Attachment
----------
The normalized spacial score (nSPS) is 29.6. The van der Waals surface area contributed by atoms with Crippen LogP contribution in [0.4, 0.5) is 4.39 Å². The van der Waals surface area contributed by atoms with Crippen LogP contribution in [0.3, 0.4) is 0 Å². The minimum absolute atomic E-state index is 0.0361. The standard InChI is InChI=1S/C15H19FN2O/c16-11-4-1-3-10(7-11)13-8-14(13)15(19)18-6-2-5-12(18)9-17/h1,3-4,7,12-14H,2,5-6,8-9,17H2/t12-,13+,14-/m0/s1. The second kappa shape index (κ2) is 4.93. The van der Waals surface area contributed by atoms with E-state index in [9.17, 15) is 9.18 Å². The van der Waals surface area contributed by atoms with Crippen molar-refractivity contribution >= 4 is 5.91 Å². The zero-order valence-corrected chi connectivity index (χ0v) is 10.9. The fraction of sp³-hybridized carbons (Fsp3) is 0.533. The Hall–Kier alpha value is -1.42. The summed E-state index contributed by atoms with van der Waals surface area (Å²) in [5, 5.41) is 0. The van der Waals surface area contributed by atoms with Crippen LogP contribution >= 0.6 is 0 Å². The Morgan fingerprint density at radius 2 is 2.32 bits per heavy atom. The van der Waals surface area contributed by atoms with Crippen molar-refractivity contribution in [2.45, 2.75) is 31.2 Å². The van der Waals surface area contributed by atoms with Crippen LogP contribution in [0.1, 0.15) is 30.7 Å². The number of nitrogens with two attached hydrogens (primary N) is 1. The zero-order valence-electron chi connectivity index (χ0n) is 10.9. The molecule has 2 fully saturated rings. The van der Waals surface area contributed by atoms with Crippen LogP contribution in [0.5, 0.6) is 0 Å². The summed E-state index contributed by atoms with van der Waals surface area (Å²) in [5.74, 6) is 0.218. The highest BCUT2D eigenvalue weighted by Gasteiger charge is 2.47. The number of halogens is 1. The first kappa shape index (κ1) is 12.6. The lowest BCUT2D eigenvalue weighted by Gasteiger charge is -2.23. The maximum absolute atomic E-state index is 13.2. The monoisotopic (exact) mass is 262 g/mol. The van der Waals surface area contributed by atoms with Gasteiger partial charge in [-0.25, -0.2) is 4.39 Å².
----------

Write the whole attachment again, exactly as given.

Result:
The normalized spacial score (nSPS) is 29.6. The van der Waals surface area contributed by atoms with Crippen LogP contribution in [0.4, 0.5) is 4.39 Å². The van der Waals surface area contributed by atoms with Crippen LogP contribution in [0.3, 0.4) is 0 Å². The minimum absolute atomic E-state index is 0.0361. The standard InChI is InChI=1S/C15H19FN2O/c16-11-4-1-3-10(7-11)13-8-14(13)15(19)18-6-2-5-12(18)9-17/h1,3-4,7,12-14H,2,5-6,8-9,17H2/t12-,13+,14-/m0/s1. The second kappa shape index (κ2) is 4.93. The van der Waals surface area contributed by atoms with E-state index in [9.17, 15) is 9.18 Å². The van der Waals surface area contributed by atoms with Crippen molar-refractivity contribution >= 4 is 5.91 Å². The zero-order valence-corrected chi connectivity index (χ0v) is 10.9. The fraction of sp³-hybridized carbons (Fsp3) is 0.533. The Hall–Kier alpha value is -1.42. The summed E-state index contributed by atoms with van der Waals surface area (Å²) in [5, 5.41) is 0. The van der Waals surface area contributed by atoms with Crippen LogP contribution >= 0.6 is 0 Å². The Morgan fingerprint density at radius 2 is 2.32 bits per heavy atom. The van der Waals surface area contributed by atoms with Crippen molar-refractivity contribution in [2.45, 2.75) is 31.2 Å². The van der Waals surface area contributed by atoms with Crippen LogP contribution in [0.1, 0.15) is 30.7 Å². The number of nitrogens with two attached hydrogens (primary N) is 1. The zero-order valence-electron chi connectivity index (χ0n) is 10.9. The molecule has 2 fully saturated rings. The van der Waals surface area contributed by atoms with Crippen LogP contribution in [0.5, 0.6) is 0 Å². The summed E-state index contributed by atoms with van der Waals surface area (Å²) in [5.74, 6) is 0.218. The highest BCUT2D eigenvalue weighted by Gasteiger charge is 2.47. The number of halogens is 1. The first kappa shape index (κ1) is 12.6. The lowest BCUT2D eigenvalue weighted by Gasteiger charge is -2.23. The maximum absolute atomic E-state index is 13.2. The monoisotopic (exact) mass is 262 g/mol. The van der Waals surface area contributed by atoms with Gasteiger partial charge in [-0.25, -0.2) is 4.39 Å².